Nice day. Wednesday. Daughter made dinner. Part of our "everyone upgrades their cooking skills" effort here at Jasperwood. I had to go buy Bulgar wheat, which required a three-store trip. At Target when I asked a clerk where they kept the Wheat he looked at me like a peasant who had wandered in from 1398 AD and would possibly want directions to the Poultice Department.

The fellow at the self-checkout stole a bale of paper tissues. I didn't know this until I got to his register, and saw that was asking for a team member to cancel the transaction. He'd rung it up, cancelled, and walked out. Happens more than you'd think. You'd be stunned to learn how much attempted and successful thievery goes on. Daughter has stories from her Target gig, and they do not reflect well on the cunning of the criminal mind.

"Hey, this has some sort of tag on it. Probably to make a sound if people steal the item. Well, I'll just cut it off, then."


Walking through the deserted tunnel that links the deserted City Hall and the deserted Government center, I saw a new display in the glass cases where they put artifacts from the Hennepin County Library historical collection.


The first one made me smile, because it’s the Covered Wagon.

This may be familiar to those of you who’ve haunted the Mpls section over the years. A Western-themed restaurant that seemed to make an odd assertion: nuthin’ like the food prepared on a wagon train, where they’re weeks from fresh vegetables, pack a lot of salted meat and canned peaches, and have to rely on what the sharpshooters can bring down!

  The helpful Hands, ready to please.

The Tempo had a great mid-century name, and design:

It was here.

It ended up as a sketchy place, was eventually scoured inside and out, and turned into a Mexican restaurant.

I ate there a few times with my girlfriend of the era, and I do remember a bout of food poisoning.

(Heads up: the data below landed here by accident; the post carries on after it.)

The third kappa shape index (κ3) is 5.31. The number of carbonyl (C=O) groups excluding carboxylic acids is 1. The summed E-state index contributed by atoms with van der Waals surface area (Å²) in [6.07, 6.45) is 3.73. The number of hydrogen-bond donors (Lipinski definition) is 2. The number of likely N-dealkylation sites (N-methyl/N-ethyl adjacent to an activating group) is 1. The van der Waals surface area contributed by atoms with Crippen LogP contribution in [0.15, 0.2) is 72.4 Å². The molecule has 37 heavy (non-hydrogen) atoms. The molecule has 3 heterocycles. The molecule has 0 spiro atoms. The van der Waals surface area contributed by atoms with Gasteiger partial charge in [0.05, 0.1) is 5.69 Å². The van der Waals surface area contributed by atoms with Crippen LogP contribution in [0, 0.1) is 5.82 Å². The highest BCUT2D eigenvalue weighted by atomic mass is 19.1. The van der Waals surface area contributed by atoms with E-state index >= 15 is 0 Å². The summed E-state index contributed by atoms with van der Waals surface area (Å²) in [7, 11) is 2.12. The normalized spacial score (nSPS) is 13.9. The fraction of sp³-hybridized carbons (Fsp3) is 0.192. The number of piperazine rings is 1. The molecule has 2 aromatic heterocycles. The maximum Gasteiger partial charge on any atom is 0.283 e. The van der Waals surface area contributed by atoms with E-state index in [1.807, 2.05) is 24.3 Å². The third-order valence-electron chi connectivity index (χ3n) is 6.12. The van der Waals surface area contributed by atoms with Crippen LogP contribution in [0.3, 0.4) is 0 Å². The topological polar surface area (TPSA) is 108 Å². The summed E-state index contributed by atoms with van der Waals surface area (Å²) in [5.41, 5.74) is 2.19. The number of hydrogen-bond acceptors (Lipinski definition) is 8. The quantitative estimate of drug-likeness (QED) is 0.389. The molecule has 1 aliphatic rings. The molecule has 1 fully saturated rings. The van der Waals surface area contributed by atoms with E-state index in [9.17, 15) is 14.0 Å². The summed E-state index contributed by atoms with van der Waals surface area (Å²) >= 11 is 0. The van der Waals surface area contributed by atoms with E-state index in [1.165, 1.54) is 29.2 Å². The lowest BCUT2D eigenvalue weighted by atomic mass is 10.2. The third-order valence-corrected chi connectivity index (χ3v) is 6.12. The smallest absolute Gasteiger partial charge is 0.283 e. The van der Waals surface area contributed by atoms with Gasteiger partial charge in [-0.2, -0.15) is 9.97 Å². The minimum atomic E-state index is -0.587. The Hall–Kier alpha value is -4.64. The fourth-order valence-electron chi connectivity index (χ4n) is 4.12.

This ultra-modern menu was handed to a patron by a waiter in a room where the RBC tower we see on Friday is rising.

Really gets the salivary glands going, eh:


A venerable name - perhaps the oldest restaurant in Minneapolis, when it closed. I only remember it from the post 1961 incarnation, when it moved into a former bank. It morphed into a strip club.

The highlight of Uptown dining:

Beautiful. Also gone. But I ate and drank there in my time; there’s a scene in Casablanca Tango that takes place at the Rainbow.

The menus are more interesting than the food, which was the standard fare of the era. Steaks and iceberg lettuce. But there’s a grown-up feeling to all this, the promise of a good meal, a good drink, a good night. Back when eating out wasn’t the norm.

The building still bears its name.

I’m happier with the modern model, or what used to be. Lots of great diverse restaurants and access to all sorts of fantastic food from neighborhood places.

But still.








This is our second visit to Livingston. If you recall from last week, it wasn't particularly interesting. The ol' Stark Contrast set up. Well, Ladies and gentlemen, I think we’re in for a good one.


Cities used to be this swank, all over the country.

Well, surely they can’t keep up that level of old-style cool -

Gil’s Goods.

The spirit of Perry Mason is strong with this one.


You can see it doesn’t really have a lot of respect for the block, but what a brute.

Things like this make me happy. Signs from a lost world.

And the neon looks as if it still works!

This stretch just keeps giving.

You can imagine coming out at night, seeing the stars - twice as many as usual, because you were out on the frontier. Well, four times as many as usual, because you’d been to the bar.

No need to set off the staircase, if you ask me. Looks a bit clunky.

It also has the effect of making the building on the right look as if it’s getting the cold shoulder.


Annnnnd right here I just said “I’ve done this one before.” You’d think I’d check. But if you didn’t remember, then no harm.

Ghosts galore. (Which sounds like a 40s movie with a famous comedy team.)

Solid citizens from a prosperous time.

I think there was gold, or some other useful substance, in them thar hills.

Interesting how the pattern repeats itself.

Also interesting that no one put windows in the walls.

“What do you mean, you can tell we put in new brick on the facade?”

Imagine going down with dad to HIS BUILDING.

Imagine going down with dad to HIS BUILDING and being vaguely embarrassed.

Something from this century: a bona fide OUMB, with that awful bleached-elephant-man stone.

A reminder that before there was a phase in American commercial architecture that eschewed all decorations whatsoever, there was a phase in American commercial architecture that eschewed all decorations whatsoever.

A mess and a bit cramped, but I’ll take it.

Opened as the State; original marquee and facade, here.


A by-God American place, that.

There you go; and now here I go. Motels await!





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